Asia's Biggest Economic Challenges

Barack Obama could offer Shinzo Abe some perspective.

Photographer: Junko Kimura-Matsumoto/Pool via Bloomberg

When he travels to Asia this week, U.S. President Barack Obama will find himself in unfamiliar territory: not Asia, which he visited just last year, but amid leaders who enjoy popular mandates, negligible political opposition or both. That makes their reluctance to do big things all the more mystifying -- and inexcusable.

Leaders of the region’s three largest economies -- Xi Jinping of China, Shinzo Abe of Japan and Narendra Modi of India -- have sold themselves as tough-minded reformers, prepared to pursue long-overdue structural reforms. Yet thus far, all have adopted incremental approaches, making modest changes that are worthwhile but fall far short of what’s needed to ensure vibrant and sustainable growth.

Gradualism is not good enough. The democratically elected Abe and Modi will never have more political capital than they do now (Abe’s approval ratings have dropped almost 30 points since hitting early highs), and while Xi needn't concern himself with voters, he does have to worry about politics. And all these changes entail political costs.

In all three countries, difficult reforms will only become more so with time. Chinese growth, for example, could slow to between 1 percent and 3 percent without major reforms, increasing the chances of social unrest and outright financial collapse. Japan’s debt load continues to swell dangerously, while India desperately needs to find better jobs for tens of millions of poorly educated and underemployed workers.

True, big changes take time, as Obama can testify. But Asia’s leaders could better demonstrate their seriousness. In China, which laid out an impressive-sounding list of 60-odd reforms last fall, officials need to turn slogans into laws and regulations. To reduce the sway of state-owned enterprises, for instance, they could produce a so-called negative list of companies that are off-limits, thus opening up others to potential privatization. Changes in the hukou permit system that limits labor mobility need to be expanded from small cities to the biggest ones, where most jobs are.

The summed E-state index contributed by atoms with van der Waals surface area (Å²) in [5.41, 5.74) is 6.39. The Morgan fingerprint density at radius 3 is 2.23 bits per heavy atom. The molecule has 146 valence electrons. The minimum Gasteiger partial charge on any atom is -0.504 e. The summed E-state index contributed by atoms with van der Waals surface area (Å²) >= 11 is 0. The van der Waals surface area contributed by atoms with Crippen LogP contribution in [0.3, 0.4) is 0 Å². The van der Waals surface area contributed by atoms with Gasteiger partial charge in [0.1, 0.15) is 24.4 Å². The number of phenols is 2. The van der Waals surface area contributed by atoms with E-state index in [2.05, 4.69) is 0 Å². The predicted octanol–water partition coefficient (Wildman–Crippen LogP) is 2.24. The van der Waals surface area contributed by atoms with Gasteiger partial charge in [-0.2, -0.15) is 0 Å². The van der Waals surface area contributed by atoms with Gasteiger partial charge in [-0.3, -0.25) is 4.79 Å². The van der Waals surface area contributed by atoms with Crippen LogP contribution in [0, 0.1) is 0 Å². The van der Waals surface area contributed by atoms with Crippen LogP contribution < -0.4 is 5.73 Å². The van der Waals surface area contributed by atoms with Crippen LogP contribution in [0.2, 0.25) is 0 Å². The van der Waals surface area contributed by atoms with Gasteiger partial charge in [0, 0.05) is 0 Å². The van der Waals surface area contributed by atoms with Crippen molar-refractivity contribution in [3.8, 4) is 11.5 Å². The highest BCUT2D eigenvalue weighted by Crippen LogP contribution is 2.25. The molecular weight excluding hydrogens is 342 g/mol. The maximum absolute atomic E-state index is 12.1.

Authorities could also prove that they really are willing to accept a greater role for the market, even if it reduces the influence of the Communist Party. Rather than pursuing corrupt officials on an ad hoc basis, Xi could empower financial regulators to prevent irresponsible lending and sweetheart deals. He could force state-owned enterprises to make their balance sheets more transparent, even to face bankruptcy. If he truly wanted to eliminate patronage and corruption, he would encourage “sunshine laws” that require officials to disclose their assets.

Similarly, Japan’s Abe could greatly expand his initial efforts to increase the role of immigrants and women in the workforce; a visa program for highly skilled immigrants would be a good idea. He could strengthen his campaign to improve corporate governance by curbing cross-shareholdings between friendly companies. Most important, he could stop coddling the farm lobby that continues to hold up progress on the Trans-Pacific Partnership free-trade pact. A deal would crack open some of Japan’s most ossified and sheltered sectors -- exactly what Abe claims to want.

In India, where Modi’s Bharatiya Janata Party now controls states that account for more than 50 percent of the country’s gross domestic product, the prime minister could push state leaders to start experimenting with land and labor reforms that remain difficult to pass in New Delhi. He could also do more to overhaul India’s financial system, which currently starves businesses and infrastructure projects of affordable capital. If he wants to tackle India’s structural inflation problem -- an issue that won him the last election and could cost him the next -- he also needs to begin the difficult transition from food subsidies to cash transfers for the poorest Indians.

No doubt Asia’s giant economies can muddle through a bit longer. Japan and China have shown that they’re ready to expend huge monetary and fiscal resources in an effort to bolster growth, while India is benefiting from an uptick in investor sentiment. The long-term problems they face are not going away, though -- and the conditions for fixing them are never likely to be more favorable.

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